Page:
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Being socially active early on can keep Alzheimer’s at bay

Experts say that although there is no preventive measure to escape Alzheimer's, being socially active and adopting a healthy lifestyle early can delay its outset, maybe even stop it altogether

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Alzheimer's disease. Wikipedia

Sept 20, 2016: If you are in your 30s or 40s and have a family history of dementia or Alzheimer’s, now is the time to start your fight to keep the disease at bay. At least for as long as you can.

Experts say that although there is no preventive measure to escape Alzheimer’s, being socially active and adopting a healthy lifestyle early can delay its outset, maybe even stop it altogether.

“Alzheimer’s is a type of dementia, and it usually hits when one is around 60-65. If you have a family history then early lifestyle changes, at age 30-40, can delay its outset or even stop it,” said Mumbai-based mental health expert Pradeep Mahajan.

“An active lifestyle, if you are a patient, can also slow down the progression of Alzheimer’s,” he added.

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Being “active” in this context has as much to do with being mentally active as it is to be physically fit. In this day and age of increasing digitisation of our lives, when we are constantly hooked to our laptops, smart phones and tabs, being socially more active, interacting with people, and getting involved in activities that push your mind to think can help one delay dementia.

Alzheimer'S, Man, Portrait. Pixabay
Alzheimer’S, Man, Portrait. Pixabay

Alzheimer’s disease or AD is the most common type of dementia, in which the mental ability of a person declines and gradually reaches such a stage that it becomes difficult for the individual to lead a normal life. It is an incurable disease with a long and progressive course.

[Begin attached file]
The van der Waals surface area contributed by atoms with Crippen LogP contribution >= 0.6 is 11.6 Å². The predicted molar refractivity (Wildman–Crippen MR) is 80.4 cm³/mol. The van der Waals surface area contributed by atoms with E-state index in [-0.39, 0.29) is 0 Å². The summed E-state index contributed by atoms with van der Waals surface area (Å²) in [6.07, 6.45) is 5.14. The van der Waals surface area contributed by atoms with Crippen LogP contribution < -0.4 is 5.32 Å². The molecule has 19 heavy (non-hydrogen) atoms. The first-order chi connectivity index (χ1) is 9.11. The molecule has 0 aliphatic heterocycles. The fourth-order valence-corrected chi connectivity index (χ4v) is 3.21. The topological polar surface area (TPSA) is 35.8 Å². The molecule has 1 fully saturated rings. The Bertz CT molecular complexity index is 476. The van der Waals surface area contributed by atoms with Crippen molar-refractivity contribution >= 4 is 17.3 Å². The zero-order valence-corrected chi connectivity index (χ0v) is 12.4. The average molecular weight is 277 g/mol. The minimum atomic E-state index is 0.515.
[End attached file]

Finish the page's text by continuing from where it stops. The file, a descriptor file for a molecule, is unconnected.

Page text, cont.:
According to the Alzheimer’s and Related Disorders Society of India (ARDI), over 3.7 million people in India suffer from dementia. According to doctors, this number is expected to double by 2030. A report by ARDI further says that the estimated cost of taking care of a dementia patient is Rs 43,000 annually, and will only increase in the coming years.

Sameer Malhotra, head of the Mental Health and Behavioural Science Department at Max Hospital, Delhi, said that although AD is not curable, a combination of medication along with lifestyle changes can slow down the degeneration process.

“A good diet, breathing exercises and good sleep are found to be helpful,” Malhotra said. “For someone who has been detected with Alzheimer’s, it is important to keep his or her mind engaged. Playing Sudoku has been found to be very helpful because it keeps the mental faculties alert.”

When it comes to diet, Mahajan recommends food rich in antioxidants, omega-3 fatty acids and those low on the glycemic index. Turmeric is also said to be beneficial.

He also stressed on the importance of social stimulation — actual interpersonal interactions. Isolation of the patient, doctors stress, does not work and will only hasten the degenerative process.

AD is caused because of the deposit of a protein, Amyloid, in the brain which renders parts of it — responsible for memory, thinking, calculation, and vocabulary — non-functional. The threat of the disease progressively increases with increasing age.

As the disease progresses, taking care of an AD patient can become extremely challenging and both physically and mentally exhausting. Sowmya Sahni, whose father is an AD patient, says that the worst part of the disease is to lose your loved one a bit every day.

“Someone who has raised you, who was so fiercely independent, is now dependent on somebody else to take him to the washroom, to remind him to eat his food. It’s frustrating and heart-breaking. There are times I lose my cool…and then feel guilty about it. It’s like taking care of a baby,” Sahni confessed.

Sahni decided to take help from professionals to care for her father. A full-time working woman, with an eight-year-old son to take care of, she now drops him to a day care centre for patients like him near her office and picks him up on the way back home.